Lauren Niland gives her perspective as a library school student on the recent Online Information conference in London.

This year, thanks to the generosity of SLA Europe, I was fortunate enough to attend the Online Information conference as a student delegate. The theme of this year’s conference was Information and Collaboration: Meeting the challenges of a mobile generation, with a mixture of tracks each day that highlighted how people are facing these challenges in their work today, and how we, as information professionals, can get ready to tackle them in the future. I could have happily attended any and all of the presentations offered over the three days; as a part-time student who has just started her Masters in LIS this year, everything seemed relevant!

In his welcome note to the conference proceedings, conference chairman Stephen Dale had said that that one of the worries for him was not the number of changes that were taking place, but the significance of any one particular change, and which would have the most impact on how we work, particularly in response to the explosion of social media interaction we have seen in recent years. However, as Craig Newmark, founder of Craigslist, pointed out in his keynote speech, social media is not new – he used the examples of John Locke, Martin Luther and St Paul’s epistles to illustrate how new technology has always been used to effect social change. The challenge now is in the speed of that change, and both how and where we need to position ourselves in response to it.

One of the main ideas in Craig’s keynote, and an idea that was reinforced by the subsequent sessions I attended, was in the importance of authenticity and trust in a mobile generation context. Craig spoke about this trust through the prism of his personal involvement in campaigning for fact checking in US news organisation, arguing that journalism becomes pointless if it cannot be trusted. Having done my graduate trainee year, and now working part-time, at a newspaper library I found this idea of trust and reliability particularly interesting, yet it is an idea that can be applied to all information professionals in a mobile world. As Phil Bradley illustrated in his presentation on Google+, the context of a mobile generation means people will be far more likely to ask their friends in their mobile circles for what they want to know. Brit Stakston pointed out that now is the time for us to “be curious” – to embrace and enhance the new possibilities offered by these technologies. We don’t just need to be present in the places where the conversations and searches are taking place, but we need to be there as a trusted person in the knowledge cycle.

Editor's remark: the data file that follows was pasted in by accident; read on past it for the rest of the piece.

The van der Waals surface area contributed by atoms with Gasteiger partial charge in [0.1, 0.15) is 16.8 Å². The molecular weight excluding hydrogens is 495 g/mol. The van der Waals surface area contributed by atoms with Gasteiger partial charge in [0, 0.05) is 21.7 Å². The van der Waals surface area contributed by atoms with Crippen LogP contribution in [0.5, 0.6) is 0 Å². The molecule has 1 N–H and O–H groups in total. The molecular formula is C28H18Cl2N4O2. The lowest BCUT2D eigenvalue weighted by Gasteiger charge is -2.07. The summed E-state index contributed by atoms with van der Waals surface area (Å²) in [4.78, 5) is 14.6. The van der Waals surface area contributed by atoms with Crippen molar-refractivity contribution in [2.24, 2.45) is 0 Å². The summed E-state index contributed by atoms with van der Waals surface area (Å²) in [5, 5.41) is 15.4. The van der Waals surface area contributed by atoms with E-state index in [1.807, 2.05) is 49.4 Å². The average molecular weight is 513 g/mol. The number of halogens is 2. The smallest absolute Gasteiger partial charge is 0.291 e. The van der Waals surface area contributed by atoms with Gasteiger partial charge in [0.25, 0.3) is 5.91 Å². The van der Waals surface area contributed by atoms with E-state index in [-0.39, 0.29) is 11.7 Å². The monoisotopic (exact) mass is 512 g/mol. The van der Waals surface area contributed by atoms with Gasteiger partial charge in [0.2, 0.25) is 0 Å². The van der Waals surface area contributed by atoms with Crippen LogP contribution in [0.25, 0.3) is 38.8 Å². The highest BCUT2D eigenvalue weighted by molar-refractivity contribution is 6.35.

Another major idea talked about in many of the sessions I attended was that of collaboration. Rachel Botsman’s fascinating keynote on Day 2 introduced the idea of collaborative consumption, where social networking is changing the way we consume – and what we want to consume. Rachel sees mobile technology as changing traditional attitudes towards ownership – we pay now for the benefit and experience of a product, rather than the product itself. Again, collaborative consumption, where we exchange assets and skills, depends on an environment of trust and reputation. This idea of offering experience over ownership is one in which libraries already lead the way, not only in the traditional model of a lending library, but in new innovations as well. The sessions I attended on linked data illustrated the way information environments are opening up their data, changing not only the way it is presented to users, but how they can then use that data themselves. Neil Wilson, talking about the approach taken by the British Library in creating a linked data version of the British National Bibliography, answered the question of “Why use linked data in libraries?” by again coming back to the point of reputation and trust. Opening up your data, as well as using new technologies and platforms, allows you to reach new users in new places, building on the authority of trusted information that libraries already offer.

The change that we as information professionals must navigate is the effect mobile technology will have on users expectations. As Rachel emphasised in her presentation, change is the opportunity; irrelevancy is the threat. The rise of mobile technology is changing the way people are consuming information – users expect to find information at the point of where they are, and they want to find it, as opposed to search for it, to experience an anytime, anywhere, everything – as well as, more simply, how people are talking to each other. Libraries must make the most of the interaction and collaboration between librarians and users that mobile technology can offer. David Ball, head of Academic Development Services at Bournemouth University, spoke about the opportunity new technology offers libraries in supporting users as they embrace new habits – that the traditional role of bringing the world to our libraries has been turned upside down, and we can instead make our libraries available to the world. I came away from the conference with the feeling that the challenges of mobile technology are throwing up a lot of questions that nobody yet knows the answers to, yet I also came away inspired that libraries and librarians are at the forefront of anticipating those answers.